Joint Hearing of the Committee on Homeland Security and Governmental Affairs of the U.S. Senate and the Committee on Veterans’ Affairs of the U.S. House of Representatives at 1:00 p.m. CDT.
Submission For The Record of Hon. Robert C. "Bobby" Scott, a Representative in Congress from the State of Virginia
Ranking Member Buyer, I am truly pleased that you have taken the initiative to hold hearings on this important issue. As the only Member of Congress of Filipino ancestry, I am honored to come before this committee to present my views on this ongoing injustice. President John F. Kennedy once said, “A nation reveals itself not only by the men it produces, but also by the men it honors, the men it remembers.” H.R. 760, the Filipino Veterans Equity Act of 2007, will finally honor the veterans of World War II that have up to this point been forgotten.
Filipino veterans of World War II have for too long been denied the benefits that were promised them by the United States. Based on estimates from the U.S. Department of Veterans Affairs and the Government of the Philippines, there will be less than 20,000 Filipino veterans of World War II living in the United States and in the Philippines this year. Speedy passage of H.R. 760 is critical because we are losing more and more Filipino veterans of World War II to the advances of age each day.
On July 26, 1941, as it became increasingly likely that the United States would enter World War II, President Franklin D. Roosevelt issued an order to draft some 120,000 soldiers of the Philippine Commonwealth Army, who at the time were U.S. nationals, into the U.S. Armed Forces. These drafted Filipino soldiers fought on our behalf with the expectation that they would be entitled to the same benefits as any other member of the U.S. Armed Forces. These soldiers showed extreme courage at the battles of Bataan and Corregidor, fighting side-by-side with American soldiers. In 1946, President Harry S. Truman cited that during the War, Philippine Army veterans “fought with gallantry and courage under the most difficult conditions.” President Truman declared that it was a “moral obligation of the United States to look after the welfare of the Philippine Army veterans.” Unfortunately, President Truman’s promise remains unfulfilled. In 1946, Congress withdrew full benefits for Filipino veterans when the Philippines became an independent nation. Now, 60 years later, our Filipino veterans are still waiting to see those promises fulfilled.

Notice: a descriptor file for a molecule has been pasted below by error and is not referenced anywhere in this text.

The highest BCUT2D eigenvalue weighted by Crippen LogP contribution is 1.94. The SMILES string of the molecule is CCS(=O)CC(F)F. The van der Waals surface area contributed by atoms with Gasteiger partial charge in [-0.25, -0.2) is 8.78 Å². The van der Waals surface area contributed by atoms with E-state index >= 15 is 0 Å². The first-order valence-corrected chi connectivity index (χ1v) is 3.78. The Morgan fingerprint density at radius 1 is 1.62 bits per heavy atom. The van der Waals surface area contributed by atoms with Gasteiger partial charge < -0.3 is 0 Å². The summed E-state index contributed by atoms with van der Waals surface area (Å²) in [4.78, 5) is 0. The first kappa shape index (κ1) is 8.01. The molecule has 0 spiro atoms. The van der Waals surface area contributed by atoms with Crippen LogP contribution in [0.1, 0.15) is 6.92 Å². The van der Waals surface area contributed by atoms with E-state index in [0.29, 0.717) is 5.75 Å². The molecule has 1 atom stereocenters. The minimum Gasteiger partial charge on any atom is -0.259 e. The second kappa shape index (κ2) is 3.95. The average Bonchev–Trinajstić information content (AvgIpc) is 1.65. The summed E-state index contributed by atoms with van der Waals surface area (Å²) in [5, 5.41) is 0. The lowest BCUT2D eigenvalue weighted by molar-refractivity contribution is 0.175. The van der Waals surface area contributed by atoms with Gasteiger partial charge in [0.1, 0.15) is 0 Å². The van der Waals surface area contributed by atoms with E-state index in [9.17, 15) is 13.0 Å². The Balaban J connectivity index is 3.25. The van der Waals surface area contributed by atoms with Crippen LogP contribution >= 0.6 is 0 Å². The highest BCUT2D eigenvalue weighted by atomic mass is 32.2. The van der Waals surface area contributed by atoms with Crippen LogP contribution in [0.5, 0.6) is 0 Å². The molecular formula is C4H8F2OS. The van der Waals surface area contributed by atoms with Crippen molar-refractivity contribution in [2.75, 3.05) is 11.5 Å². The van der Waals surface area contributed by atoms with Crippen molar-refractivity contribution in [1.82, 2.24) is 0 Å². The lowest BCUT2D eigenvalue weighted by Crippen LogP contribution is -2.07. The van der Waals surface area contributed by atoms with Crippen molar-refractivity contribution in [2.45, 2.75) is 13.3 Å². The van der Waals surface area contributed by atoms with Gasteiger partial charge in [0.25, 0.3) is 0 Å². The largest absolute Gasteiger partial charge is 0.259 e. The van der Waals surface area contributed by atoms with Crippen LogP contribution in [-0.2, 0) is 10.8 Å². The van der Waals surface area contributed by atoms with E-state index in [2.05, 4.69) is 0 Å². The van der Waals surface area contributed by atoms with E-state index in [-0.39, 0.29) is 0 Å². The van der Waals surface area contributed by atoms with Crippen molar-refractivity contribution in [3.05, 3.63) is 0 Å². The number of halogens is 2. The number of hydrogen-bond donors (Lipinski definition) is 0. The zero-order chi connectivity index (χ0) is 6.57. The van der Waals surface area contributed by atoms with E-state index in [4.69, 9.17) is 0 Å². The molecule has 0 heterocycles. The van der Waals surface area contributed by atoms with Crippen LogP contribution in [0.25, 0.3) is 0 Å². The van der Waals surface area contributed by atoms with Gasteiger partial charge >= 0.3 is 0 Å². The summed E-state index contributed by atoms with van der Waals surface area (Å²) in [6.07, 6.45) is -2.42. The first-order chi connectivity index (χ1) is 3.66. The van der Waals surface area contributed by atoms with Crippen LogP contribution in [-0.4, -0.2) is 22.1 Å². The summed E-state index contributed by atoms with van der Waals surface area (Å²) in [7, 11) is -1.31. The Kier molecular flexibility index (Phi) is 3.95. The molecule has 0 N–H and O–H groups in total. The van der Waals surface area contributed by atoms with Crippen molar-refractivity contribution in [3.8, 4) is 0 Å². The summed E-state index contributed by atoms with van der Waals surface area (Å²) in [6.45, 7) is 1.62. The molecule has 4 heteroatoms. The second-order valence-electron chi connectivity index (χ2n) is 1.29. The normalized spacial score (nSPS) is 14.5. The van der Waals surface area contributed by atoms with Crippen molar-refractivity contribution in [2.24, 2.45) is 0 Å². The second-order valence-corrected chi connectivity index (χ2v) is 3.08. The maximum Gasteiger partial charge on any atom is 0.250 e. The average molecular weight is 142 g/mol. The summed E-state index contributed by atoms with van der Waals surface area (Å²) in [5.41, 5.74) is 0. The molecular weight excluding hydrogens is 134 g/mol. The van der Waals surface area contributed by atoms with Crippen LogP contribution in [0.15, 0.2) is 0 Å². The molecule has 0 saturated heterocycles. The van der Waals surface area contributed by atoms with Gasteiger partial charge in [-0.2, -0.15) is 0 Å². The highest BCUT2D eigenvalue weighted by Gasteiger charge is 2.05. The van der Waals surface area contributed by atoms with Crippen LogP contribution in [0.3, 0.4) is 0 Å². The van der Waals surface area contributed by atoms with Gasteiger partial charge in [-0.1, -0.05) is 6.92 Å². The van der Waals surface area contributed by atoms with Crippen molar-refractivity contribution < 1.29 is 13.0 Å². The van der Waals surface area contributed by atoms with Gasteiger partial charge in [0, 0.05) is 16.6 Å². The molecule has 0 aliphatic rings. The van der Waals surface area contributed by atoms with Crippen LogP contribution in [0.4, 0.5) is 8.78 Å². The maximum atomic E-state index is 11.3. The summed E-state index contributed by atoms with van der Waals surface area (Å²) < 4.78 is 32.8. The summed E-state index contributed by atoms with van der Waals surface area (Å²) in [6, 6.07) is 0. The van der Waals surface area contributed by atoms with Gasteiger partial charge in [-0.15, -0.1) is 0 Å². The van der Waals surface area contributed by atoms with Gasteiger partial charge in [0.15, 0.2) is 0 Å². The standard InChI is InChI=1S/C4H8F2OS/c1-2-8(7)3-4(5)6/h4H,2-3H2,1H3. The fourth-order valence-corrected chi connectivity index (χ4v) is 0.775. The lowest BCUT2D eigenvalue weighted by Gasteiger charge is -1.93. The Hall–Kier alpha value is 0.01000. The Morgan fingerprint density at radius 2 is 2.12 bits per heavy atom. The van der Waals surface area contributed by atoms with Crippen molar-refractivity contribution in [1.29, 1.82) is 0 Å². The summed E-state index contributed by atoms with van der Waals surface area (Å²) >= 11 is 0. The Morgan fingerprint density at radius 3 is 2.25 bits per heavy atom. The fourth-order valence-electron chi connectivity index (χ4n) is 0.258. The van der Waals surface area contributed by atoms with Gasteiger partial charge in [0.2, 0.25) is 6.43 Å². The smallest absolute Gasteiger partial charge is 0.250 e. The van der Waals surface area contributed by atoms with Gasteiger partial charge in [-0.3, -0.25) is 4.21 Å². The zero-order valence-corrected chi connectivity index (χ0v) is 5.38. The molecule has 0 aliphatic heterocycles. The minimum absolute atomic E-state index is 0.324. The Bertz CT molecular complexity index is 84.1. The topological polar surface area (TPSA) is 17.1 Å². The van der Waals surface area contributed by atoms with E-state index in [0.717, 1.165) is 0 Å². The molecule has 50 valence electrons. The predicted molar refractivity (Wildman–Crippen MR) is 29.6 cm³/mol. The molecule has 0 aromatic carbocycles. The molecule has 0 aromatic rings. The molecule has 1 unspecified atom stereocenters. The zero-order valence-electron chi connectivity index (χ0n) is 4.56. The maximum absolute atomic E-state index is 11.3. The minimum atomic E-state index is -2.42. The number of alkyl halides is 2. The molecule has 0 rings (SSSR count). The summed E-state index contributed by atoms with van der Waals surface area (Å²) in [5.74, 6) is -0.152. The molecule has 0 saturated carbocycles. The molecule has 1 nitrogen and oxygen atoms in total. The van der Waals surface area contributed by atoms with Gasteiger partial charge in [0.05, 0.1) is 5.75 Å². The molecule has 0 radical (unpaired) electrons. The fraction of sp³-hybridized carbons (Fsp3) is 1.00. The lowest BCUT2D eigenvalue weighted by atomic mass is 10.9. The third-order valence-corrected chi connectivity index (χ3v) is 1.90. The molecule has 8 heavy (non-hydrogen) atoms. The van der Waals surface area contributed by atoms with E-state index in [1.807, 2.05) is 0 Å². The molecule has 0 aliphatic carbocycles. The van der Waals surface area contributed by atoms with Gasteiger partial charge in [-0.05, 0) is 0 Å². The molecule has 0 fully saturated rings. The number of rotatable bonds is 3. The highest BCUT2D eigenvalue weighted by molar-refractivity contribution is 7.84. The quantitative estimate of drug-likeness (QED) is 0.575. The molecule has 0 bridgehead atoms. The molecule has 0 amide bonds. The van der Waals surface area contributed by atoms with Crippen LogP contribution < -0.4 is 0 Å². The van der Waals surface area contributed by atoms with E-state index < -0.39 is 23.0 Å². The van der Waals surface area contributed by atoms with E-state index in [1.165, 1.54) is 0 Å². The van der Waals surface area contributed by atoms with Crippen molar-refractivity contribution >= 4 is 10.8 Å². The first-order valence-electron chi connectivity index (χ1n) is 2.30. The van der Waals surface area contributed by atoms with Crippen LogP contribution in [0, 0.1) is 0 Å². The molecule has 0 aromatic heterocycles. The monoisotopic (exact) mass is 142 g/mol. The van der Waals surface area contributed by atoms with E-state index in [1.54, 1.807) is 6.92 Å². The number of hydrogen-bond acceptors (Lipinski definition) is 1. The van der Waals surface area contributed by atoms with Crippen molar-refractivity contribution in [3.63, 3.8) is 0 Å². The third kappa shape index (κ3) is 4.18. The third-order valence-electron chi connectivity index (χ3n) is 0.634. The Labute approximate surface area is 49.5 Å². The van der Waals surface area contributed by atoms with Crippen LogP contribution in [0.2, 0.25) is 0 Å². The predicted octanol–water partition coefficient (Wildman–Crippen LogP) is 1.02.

We saw some progress in 2003 when we passed the Veterans Benefits Act, which finally extended V.A. medical care to 8,000 Filipino veterans living in the United States and made the New Philippine Scouts living in the U.S. eligible for burial in V.A. national cemeteries. But this was only the first step.
The people and the federal government of our great nation are indebted to the nearly 120,000 Filipinos who fought against tyranny in the Pacific in World War II for their extraordinary sacrifices. We are now approaching 62 years since the War in the Pacific ended and the Filipinos who fought under the command of U.S. generals and alongside American soldiers are still waiting to receive their rightfully deserved benefits.
I commend this committee for holding hearings on this important piece of legislation that has been introduced in the last several Congresses. I would like to personally acknowledge Chairman Filner, Congressman Darrell Issa, the Chairman of the Congressional Asian and Pacific Islanders Caucus Congressman Mike Honda, and all the other cosponsors of H.R. 760 for their diligence – not only in this Congress, but in the previous Congresses – in building support for and educating our colleagues about the importance of this legislation to right this terrible injustice.
I hope that this Committee will soon favorably report on H.R. 760 so that this Congress can finally provide the long awaited benefits that our Filipino veterans rightly deserve. Thank you again for inviting me here this morning to testify before this distinguished committee.